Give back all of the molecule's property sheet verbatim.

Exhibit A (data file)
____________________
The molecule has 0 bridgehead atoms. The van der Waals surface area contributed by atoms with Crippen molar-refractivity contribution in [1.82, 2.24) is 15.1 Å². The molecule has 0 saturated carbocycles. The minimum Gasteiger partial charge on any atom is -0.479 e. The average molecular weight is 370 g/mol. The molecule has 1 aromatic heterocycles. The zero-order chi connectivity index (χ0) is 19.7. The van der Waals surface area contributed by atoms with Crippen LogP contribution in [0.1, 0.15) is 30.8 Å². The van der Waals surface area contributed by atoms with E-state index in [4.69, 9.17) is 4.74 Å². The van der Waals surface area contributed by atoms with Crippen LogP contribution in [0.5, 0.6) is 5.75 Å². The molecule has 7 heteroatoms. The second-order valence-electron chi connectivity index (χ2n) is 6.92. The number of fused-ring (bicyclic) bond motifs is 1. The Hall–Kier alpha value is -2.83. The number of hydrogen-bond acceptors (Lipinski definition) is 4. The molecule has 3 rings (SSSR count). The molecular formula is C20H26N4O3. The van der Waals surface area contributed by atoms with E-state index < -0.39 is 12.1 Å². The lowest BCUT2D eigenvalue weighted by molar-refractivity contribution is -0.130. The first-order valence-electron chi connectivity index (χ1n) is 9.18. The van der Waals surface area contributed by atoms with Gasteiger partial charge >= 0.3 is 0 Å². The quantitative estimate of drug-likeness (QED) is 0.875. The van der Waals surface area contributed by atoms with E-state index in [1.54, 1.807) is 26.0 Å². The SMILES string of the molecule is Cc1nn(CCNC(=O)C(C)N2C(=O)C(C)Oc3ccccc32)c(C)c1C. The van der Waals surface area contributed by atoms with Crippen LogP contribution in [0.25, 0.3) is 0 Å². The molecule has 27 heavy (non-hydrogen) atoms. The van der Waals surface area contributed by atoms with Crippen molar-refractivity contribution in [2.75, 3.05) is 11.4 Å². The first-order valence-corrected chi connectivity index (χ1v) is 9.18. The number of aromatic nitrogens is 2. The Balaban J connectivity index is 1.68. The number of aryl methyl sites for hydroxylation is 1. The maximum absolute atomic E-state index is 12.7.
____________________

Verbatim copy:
The molecule has 0 bridgehead atoms. The van der Waals surface area contributed by atoms with Crippen molar-refractivity contribution in [1.82, 2.24) is 15.1 Å². The molecule has 0 saturated carbocycles. The minimum Gasteiger partial charge on any atom is -0.479 e. The average molecular weight is 370 g/mol. The molecule has 1 aromatic heterocycles. The zero-order chi connectivity index (χ0) is 19.7. The van der Waals surface area contributed by atoms with Crippen LogP contribution in [0.1, 0.15) is 30.8 Å². The van der Waals surface area contributed by atoms with E-state index in [4.69, 9.17) is 4.74 Å². The van der Waals surface area contributed by atoms with Crippen LogP contribution in [0.5, 0.6) is 5.75 Å². The molecule has 7 heteroatoms. The second-order valence-electron chi connectivity index (χ2n) is 6.92. The number of fused-ring (bicyclic) bond motifs is 1. The Hall–Kier alpha value is -2.83. The number of hydrogen-bond acceptors (Lipinski definition) is 4. The molecule has 3 rings (SSSR count). The molecular formula is C20H26N4O3. The van der Waals surface area contributed by atoms with E-state index < -0.39 is 12.1 Å². The lowest BCUT2D eigenvalue weighted by molar-refractivity contribution is -0.130. The first-order valence-electron chi connectivity index (χ1n) is 9.18. The van der Waals surface area contributed by atoms with Gasteiger partial charge >= 0.3 is 0 Å². The quantitative estimate of drug-likeness (QED) is 0.875. The van der Waals surface area contributed by atoms with E-state index in [1.54, 1.807) is 26.0 Å². The SMILES string of the molecule is Cc1nn(CCNC(=O)C(C)N2C(=O)C(C)Oc3ccccc32)c(C)c1C. The van der Waals surface area contributed by atoms with Crippen LogP contribution in [0.25, 0.3) is 0 Å². The molecule has 27 heavy (non-hydrogen) atoms. The van der Waals surface area contributed by atoms with Crippen molar-refractivity contribution in [2.75, 3.05) is 11.4 Å². The first-order valence-corrected chi connectivity index (χ1v) is 9.18. The number of aromatic nitrogens is 2. The Balaban J connectivity index is 1.68. The number of aryl methyl sites for hydroxylation is 1. The maximum absolute atomic E-state index is 12.7.